Credit: Em Espey

The former Montgomery County Public Schools transportation director was sentenced this week to 200 hours of community service and three years’ probation for misconduct in office related to hundreds of thousands of misspent dollars, according to the Montgomery County State’s Attorney’s Office.

Todd Watkins was the second former transportation official sentenced this month after former Assistant Director Charles Edwald was sentenced to prison for stealing $320,000 from the department.

From around 2016-2021, Watkins served in his role and “failed to properly manage the contract for the purchases of school buses and the use of purchasing cards in his department such that [Ewald] …was able to steal over $320,000,” the State’s Attorney’s Office said.

Watkins, 56, of Jefferson, Maryland pleaded guilty to a misdemeanor charge of misconduct in office on June 30. Montgomery County Circuit Court Judge Michael McAuliffe granted the defense’s request for probation before judgment, the state’s attorney’s office said.

Watkins was fired by MCPS in February 2021 and has been under investigation alongside Ewald.

McAuliffe on Sept. 6 sentenced Ewald, 37, of Knoxville, Maryland, to five years in prison for charges of a felony theft scheme having a value of over $100,000 and misconduct in office.


Ewald was placed on administrative leave in November 2021 and ultimately fired from his position in February 2022 as the result of an investigation by the Office of the Inspector General conducted in collaboration with police.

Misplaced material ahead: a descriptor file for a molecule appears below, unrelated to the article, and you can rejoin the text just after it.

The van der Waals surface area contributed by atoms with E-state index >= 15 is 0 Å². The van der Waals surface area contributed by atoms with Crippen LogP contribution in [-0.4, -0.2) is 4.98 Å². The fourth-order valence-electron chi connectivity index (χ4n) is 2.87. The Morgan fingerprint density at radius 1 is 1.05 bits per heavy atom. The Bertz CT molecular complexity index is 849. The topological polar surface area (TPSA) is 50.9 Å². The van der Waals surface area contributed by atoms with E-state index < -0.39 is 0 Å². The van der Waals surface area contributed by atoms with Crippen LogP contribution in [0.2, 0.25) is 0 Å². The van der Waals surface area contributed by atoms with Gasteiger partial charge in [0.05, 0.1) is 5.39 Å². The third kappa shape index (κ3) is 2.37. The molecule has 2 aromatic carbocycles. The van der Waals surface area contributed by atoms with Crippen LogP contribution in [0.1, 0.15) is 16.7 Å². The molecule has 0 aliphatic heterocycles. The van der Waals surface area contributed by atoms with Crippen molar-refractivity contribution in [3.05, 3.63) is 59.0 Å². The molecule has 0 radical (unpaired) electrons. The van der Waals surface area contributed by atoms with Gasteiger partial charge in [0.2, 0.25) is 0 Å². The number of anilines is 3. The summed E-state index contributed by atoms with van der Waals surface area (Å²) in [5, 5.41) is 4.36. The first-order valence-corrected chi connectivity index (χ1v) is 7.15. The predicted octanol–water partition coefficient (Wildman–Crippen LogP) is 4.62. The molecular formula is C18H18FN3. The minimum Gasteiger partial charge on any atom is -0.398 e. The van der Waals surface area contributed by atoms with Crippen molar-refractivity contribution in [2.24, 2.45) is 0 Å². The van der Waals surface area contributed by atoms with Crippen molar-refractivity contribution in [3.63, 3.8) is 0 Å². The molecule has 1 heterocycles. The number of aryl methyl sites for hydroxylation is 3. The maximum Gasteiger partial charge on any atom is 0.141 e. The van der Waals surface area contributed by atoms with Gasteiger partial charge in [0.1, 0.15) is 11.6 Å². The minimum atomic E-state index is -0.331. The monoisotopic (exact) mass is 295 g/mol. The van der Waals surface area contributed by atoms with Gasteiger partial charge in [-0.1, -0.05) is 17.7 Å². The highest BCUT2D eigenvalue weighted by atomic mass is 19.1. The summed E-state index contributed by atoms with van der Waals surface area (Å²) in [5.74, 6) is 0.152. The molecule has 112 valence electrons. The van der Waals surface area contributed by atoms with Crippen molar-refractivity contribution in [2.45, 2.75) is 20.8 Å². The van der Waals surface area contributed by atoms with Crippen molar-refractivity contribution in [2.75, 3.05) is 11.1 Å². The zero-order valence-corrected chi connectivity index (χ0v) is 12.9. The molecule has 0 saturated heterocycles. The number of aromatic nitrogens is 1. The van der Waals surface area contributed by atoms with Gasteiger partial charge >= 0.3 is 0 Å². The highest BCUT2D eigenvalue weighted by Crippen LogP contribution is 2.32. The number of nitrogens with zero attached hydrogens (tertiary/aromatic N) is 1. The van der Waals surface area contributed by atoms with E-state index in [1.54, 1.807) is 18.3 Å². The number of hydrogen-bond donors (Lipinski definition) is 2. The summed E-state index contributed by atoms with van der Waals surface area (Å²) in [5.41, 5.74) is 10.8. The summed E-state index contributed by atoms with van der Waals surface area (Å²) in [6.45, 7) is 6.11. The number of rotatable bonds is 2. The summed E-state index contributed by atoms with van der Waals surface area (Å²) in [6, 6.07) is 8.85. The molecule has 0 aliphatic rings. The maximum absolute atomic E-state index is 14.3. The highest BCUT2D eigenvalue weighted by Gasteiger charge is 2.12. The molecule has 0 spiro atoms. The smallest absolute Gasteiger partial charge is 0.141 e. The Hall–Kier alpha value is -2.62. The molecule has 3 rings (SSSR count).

The State’s Attorney’s Office said that Ewald “committed one of the worst financial crimes to ever victimize Montgomery County Public Schools.”

Watkins’ attorney, Terrence McGann from the Rockville firm McGann Hughes, told MoCo on the phone Thursday that he appreciates that McAuliffe recognized that Watkins did not financially benefit from the misconduct that occurred in his office and that his case was very different from Ewald’s.


“We’re very grateful to the judge for withholding the criminal conviction from his record,” Hughes said.

He said that his client “did not take one penny of county money,” and his only mistake was a “failure to properly supervise his assistant director.”

Watkins received over $13,000 from American Truck & Bus using an “off-the-books” account and investigators questioned whether he violated the district’s reimbursement policy, but he provided documentation for the payment and was not charged with theft, according to court records.


“Every penny of the $13,000 was verified by Montgomery County Police to be legitimate department expenses,” McGann said.

A spokesperson for MCPS did not immediately respond to an email seeking comment Thursday afternoon.